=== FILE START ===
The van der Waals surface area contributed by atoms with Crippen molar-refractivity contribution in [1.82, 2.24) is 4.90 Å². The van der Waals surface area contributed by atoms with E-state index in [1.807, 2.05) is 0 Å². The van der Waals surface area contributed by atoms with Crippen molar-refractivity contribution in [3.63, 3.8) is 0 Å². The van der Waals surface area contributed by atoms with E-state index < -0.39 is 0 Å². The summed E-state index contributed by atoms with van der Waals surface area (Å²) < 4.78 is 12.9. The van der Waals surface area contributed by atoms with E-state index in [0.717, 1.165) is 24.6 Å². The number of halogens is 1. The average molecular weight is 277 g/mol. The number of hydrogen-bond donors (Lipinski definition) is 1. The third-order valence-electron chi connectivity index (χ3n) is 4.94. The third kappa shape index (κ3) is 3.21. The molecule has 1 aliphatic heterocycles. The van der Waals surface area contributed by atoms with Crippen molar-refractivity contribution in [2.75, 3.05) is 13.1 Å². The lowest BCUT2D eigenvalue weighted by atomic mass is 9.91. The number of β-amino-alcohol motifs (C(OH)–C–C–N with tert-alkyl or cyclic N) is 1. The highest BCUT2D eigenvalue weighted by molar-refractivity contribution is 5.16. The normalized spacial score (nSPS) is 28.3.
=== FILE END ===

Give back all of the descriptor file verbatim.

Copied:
The van der Waals surface area contributed by atoms with Crippen molar-refractivity contribution in [1.82, 2.24) is 4.90 Å². The van der Waals surface area contributed by atoms with E-state index in [1.807, 2.05) is 0 Å². The van der Waals surface area contributed by atoms with Crippen molar-refractivity contribution in [3.63, 3.8) is 0 Å². The van der Waals surface area contributed by atoms with E-state index < -0.39 is 0 Å². The summed E-state index contributed by atoms with van der Waals surface area (Å²) < 4.78 is 12.9. The van der Waals surface area contributed by atoms with E-state index in [0.717, 1.165) is 24.6 Å². The number of halogens is 1. The average molecular weight is 277 g/mol. The number of hydrogen-bond donors (Lipinski definition) is 1. The third-order valence-electron chi connectivity index (χ3n) is 4.94. The third kappa shape index (κ3) is 3.21. The molecule has 1 aliphatic heterocycles. The van der Waals surface area contributed by atoms with Crippen molar-refractivity contribution in [2.75, 3.05) is 13.1 Å². The lowest BCUT2D eigenvalue weighted by atomic mass is 9.91. The number of β-amino-alcohol motifs (C(OH)–C–C–N with tert-alkyl or cyclic N) is 1. The highest BCUT2D eigenvalue weighted by molar-refractivity contribution is 5.16. The normalized spacial score (nSPS) is 28.3.